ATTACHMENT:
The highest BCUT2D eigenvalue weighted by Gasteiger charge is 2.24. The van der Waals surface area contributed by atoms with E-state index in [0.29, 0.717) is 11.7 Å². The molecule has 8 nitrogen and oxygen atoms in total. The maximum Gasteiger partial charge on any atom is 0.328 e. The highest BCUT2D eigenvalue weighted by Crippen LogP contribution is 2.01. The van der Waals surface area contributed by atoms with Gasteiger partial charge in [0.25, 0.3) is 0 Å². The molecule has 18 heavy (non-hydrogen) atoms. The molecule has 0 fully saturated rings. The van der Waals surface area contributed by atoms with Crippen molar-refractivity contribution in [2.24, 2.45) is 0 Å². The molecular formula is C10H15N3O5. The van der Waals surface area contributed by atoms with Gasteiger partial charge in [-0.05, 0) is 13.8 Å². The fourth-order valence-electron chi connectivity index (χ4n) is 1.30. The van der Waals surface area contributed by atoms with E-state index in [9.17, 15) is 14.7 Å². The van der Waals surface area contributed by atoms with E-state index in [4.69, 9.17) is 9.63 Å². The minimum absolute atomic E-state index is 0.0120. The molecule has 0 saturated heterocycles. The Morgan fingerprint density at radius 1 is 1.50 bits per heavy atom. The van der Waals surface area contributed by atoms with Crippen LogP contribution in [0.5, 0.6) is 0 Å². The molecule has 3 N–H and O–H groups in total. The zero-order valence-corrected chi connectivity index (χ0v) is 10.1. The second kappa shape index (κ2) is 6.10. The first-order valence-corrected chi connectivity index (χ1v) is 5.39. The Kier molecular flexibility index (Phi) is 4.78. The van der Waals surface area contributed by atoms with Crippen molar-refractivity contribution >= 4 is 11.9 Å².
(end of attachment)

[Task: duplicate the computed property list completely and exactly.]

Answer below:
The highest BCUT2D eigenvalue weighted by Gasteiger charge is 2.24. The van der Waals surface area contributed by atoms with E-state index in [0.29, 0.717) is 11.7 Å². The molecule has 8 nitrogen and oxygen atoms in total. The maximum Gasteiger partial charge on any atom is 0.328 e. The highest BCUT2D eigenvalue weighted by Crippen LogP contribution is 2.01. The van der Waals surface area contributed by atoms with Gasteiger partial charge in [0.25, 0.3) is 0 Å². The molecule has 18 heavy (non-hydrogen) atoms. The molecule has 0 fully saturated rings. The van der Waals surface area contributed by atoms with Crippen molar-refractivity contribution in [2.24, 2.45) is 0 Å². The molecular formula is C10H15N3O5. The van der Waals surface area contributed by atoms with Gasteiger partial charge in [-0.05, 0) is 13.8 Å². The fourth-order valence-electron chi connectivity index (χ4n) is 1.30. The van der Waals surface area contributed by atoms with E-state index in [9.17, 15) is 14.7 Å². The van der Waals surface area contributed by atoms with E-state index in [4.69, 9.17) is 9.63 Å². The minimum absolute atomic E-state index is 0.0120. The molecule has 0 saturated heterocycles. The Morgan fingerprint density at radius 1 is 1.50 bits per heavy atom. The van der Waals surface area contributed by atoms with Crippen LogP contribution in [0.5, 0.6) is 0 Å². The molecule has 3 N–H and O–H groups in total. The zero-order valence-corrected chi connectivity index (χ0v) is 10.1. The second kappa shape index (κ2) is 6.10. The first-order valence-corrected chi connectivity index (χ1v) is 5.39. The Kier molecular flexibility index (Phi) is 4.78. The van der Waals surface area contributed by atoms with Crippen molar-refractivity contribution >= 4 is 11.9 Å².